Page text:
Part 2: Why User Experience is So Expensive? 💸

September 18, 2023

Every $1 invested in UX impacts a return of $100 (ROI = 9,900%). Shocking, but not really to be honest.

Tomorrow I am having a meeting with a business owner who needs to improve the user experience not only for the users of their e-commerce platform (main business) but also for the employees of the company. My initial thought — how nice! Someone who values and understands how important is User Experience for everyone, not only the users, but the employees that are making things possible.

Money comes and goes, and what we do with them stays. — Photo by Chiara Daneluzzi on Unsplash

In the previous article, we covered the first 5 reasons, which you can check here. So let’s pick up from where we left off.

6. Cross-functional collaboration: Successful UX design often involves collaboration between designers, developers, marketers, and other stakeholders. Coordinating efforts among these different teams requires additional resources and time. Meetings to negotiate details around the project’s requirements also take time.

7. Accessibility and Inclusivity: Ensuring that a product or service is accessible to a diverse range of users, including those with disabilities, can involve extra work and cost to meet accessibility standards and guidelines. Which means more research, planning and testing.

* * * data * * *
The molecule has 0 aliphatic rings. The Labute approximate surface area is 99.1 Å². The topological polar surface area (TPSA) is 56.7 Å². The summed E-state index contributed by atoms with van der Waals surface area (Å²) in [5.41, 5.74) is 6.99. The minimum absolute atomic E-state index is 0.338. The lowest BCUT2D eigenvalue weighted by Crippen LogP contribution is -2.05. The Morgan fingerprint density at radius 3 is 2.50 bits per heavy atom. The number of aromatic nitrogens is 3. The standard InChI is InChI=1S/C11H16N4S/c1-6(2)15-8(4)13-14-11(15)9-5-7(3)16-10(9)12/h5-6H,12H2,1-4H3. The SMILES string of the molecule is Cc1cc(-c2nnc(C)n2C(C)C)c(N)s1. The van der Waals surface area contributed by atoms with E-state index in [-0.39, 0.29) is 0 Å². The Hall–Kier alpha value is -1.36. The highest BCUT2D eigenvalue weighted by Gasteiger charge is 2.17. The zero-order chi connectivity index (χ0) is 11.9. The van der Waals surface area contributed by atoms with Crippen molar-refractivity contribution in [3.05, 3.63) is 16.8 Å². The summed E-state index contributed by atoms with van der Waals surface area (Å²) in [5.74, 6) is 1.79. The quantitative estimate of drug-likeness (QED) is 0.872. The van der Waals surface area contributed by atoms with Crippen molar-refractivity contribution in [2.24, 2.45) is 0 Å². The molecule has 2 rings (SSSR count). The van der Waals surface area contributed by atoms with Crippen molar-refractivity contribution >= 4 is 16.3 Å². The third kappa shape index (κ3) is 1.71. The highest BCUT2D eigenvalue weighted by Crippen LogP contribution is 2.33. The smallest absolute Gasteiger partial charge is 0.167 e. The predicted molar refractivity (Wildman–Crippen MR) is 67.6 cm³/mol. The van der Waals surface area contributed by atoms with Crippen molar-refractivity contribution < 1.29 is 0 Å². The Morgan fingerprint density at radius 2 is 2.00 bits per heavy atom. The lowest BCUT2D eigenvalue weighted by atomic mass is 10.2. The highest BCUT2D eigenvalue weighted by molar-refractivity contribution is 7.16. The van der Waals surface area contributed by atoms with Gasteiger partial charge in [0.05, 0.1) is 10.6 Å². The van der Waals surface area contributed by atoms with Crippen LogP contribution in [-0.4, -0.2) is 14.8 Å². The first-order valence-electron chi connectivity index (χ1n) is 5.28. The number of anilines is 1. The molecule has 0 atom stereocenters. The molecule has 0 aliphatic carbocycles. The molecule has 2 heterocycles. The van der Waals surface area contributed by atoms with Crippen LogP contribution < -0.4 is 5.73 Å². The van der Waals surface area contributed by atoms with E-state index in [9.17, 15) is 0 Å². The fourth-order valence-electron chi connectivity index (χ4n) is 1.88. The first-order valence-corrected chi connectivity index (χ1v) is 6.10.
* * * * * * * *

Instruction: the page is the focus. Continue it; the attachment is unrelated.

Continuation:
8. Prototyping and Testing: Building prototypes and conducting user testing can be resource-intensive, especially if physical prototypes or detailed usability labs are required (on-site projects). Iterations take time but are very rewarding.

9. Customization: Businesses very often have unique requirements that require custom UX solutions, which inevitably are more costly than using off-the-shelf solutions.

10. Long-Term Benefits: While UX design may have upfront costs, it leads to long-term benefits such as increased user satisfaction, higher retention rates, improved brand perception, and ultimately, better ROI.

Tailor-made outfits cost more. That’s a fact. The same goes for design. Nowadays, there are even services for just telling you what colours best suit your facial and body structure, your skin tone etc. Those people are called colour consultants and they provide colour analysis services. Imagine, this is specialisation only in regard to colour. So, don’t be surprised when you hear a quote range for a UX project, rather be interested and ask what it includes and covers. Your business will thank you later.

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